Climate change and evolution

There have been three more snippets of news recently which add to our knowledge of actual climate change, but not directly necessarily to why the climate is changing so rapidly.

The first is that autumn seems to be coming earlier each year. The season of mists and mellow fruitfulness comes marginally year by year a little earlier. In my garden apples are now over ripe and early morning mists do not have the decency to wait until September, like they used to. Spring seems to come ever earlier each year, so perhaps it is not surprising that after what seem to be messy summers now, we see early autumns.

The second is about the polar bears. People have been measuring polar bears skulls (someone has to do it I suppose) and they find on average that the skulls of polar bears that died in the past fifty years are significantly smaller than those of polar bears who died more than sixty years ago. There has to be a reason for the shrinking polar bear sizes. Life evolves to attempt to adapt to any changing conditions in which it lives. If food is less plentiful (and it has been in recent Arctic history) the bears, scientists postulate, use more energy to find food and have less energy for growth.

The third news item indicates that in some places in the world trees are advancing higher in the mountains into areas where trees could not grow previously. Again the belief of some scientists (as yet unproven) is that warmer winters enable trees to grow in places that were previously too cold for them.

Plants and animals adapt to conditions that change as do humans. Many species are in the northern hemisphere moving northwards and those that are slow to adapt are left behind.

Humans have been always good at adapting to their environment but now can and do adapt the environment to what humans want. With a little effort large cities can be created out of deserts which have no water and no resources. Las Vegas is one such city, created in desert because a nearby dam could bring electricity and water to a place where humans could not otherwise live.

However, it seems that in changing our environment humans may have gone to far. Some plants disperse their seeds close to themselves and there is no mechanism for dispersing their seeds further. These slow seeding plants cannot seed fast enough to keep up with a climate that is changing. Some of them will die out as species due to climate change, except perhaps in museums.

We have to fear that the pace of climate change is such that humans will never be able to adapt in themselves or their technology to survive the changes. If so that will be another species whose name has been writ in water.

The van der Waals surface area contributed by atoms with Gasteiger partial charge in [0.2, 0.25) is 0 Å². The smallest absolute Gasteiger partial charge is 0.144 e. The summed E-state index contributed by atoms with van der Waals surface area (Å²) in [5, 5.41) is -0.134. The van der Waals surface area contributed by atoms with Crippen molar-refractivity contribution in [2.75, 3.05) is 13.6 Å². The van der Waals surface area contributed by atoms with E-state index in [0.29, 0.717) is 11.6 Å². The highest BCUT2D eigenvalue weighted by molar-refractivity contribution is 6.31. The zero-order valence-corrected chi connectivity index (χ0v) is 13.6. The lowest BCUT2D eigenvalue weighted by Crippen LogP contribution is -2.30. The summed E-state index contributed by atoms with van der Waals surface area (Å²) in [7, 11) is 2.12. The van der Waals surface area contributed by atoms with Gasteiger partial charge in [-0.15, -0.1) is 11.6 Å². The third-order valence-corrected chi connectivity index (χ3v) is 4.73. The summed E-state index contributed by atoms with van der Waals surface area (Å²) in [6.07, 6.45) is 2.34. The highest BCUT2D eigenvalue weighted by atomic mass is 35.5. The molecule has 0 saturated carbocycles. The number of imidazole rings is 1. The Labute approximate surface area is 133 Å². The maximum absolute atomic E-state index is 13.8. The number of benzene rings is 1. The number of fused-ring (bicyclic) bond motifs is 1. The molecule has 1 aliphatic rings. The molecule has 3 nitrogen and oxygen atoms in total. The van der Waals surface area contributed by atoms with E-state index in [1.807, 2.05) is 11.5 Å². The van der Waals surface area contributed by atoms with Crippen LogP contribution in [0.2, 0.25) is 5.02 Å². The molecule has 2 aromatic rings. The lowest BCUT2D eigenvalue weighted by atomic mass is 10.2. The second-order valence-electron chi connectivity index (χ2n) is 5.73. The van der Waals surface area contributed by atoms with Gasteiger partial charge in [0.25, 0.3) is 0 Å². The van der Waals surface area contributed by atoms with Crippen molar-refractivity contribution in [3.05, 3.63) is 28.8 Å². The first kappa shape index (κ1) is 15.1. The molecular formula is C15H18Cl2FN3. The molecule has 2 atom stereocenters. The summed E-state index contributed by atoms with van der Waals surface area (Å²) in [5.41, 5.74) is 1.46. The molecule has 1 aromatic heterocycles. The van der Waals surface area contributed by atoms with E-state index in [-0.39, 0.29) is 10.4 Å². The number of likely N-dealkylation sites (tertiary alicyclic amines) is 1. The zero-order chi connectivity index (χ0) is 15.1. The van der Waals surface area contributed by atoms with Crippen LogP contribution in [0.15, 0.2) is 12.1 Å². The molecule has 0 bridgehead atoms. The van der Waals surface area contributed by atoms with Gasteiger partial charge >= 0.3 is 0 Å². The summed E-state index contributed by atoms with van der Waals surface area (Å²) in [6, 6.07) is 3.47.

2 Responses

  1. Some very interesting points have been made here, it is refreshing to see that your site gets quality visitors.

  2. There is another factor which the world’s scientist have discoverd and that is the action of polarity changes, for the last 300 years we have been keeping records of navigations and compass readings through our Navy’s.

    If the seasons are changing summer is coming wet and late, spring early and cold and winter warner and wet, this spells disaster for the world crop growing cycles, and one thing we don’t need is world climate that canot grow enough food for the ever increasing population, civilisation without food is three days away.

    It is well known that evolution today is cancelling out a 1000 species a day, but I cannot believe that its all our fault, we might be adding to the problem but what is happening naturally is out of our control,

    Throughout world history species have come and gone without humans, dinosaurs were the most sucessfull species which ruled the ground and the skies for millions of years, yet they went, yet the government throughout the world are using this as an excuse to make a killing.

    Some experts have said what is going to happen tomorrow will not be able to be controlled and many years of change will not help the way its going to be for many decades, what our forefathers did is now costing us dearly or more so in the coming future, but its never too late to start somewhere.

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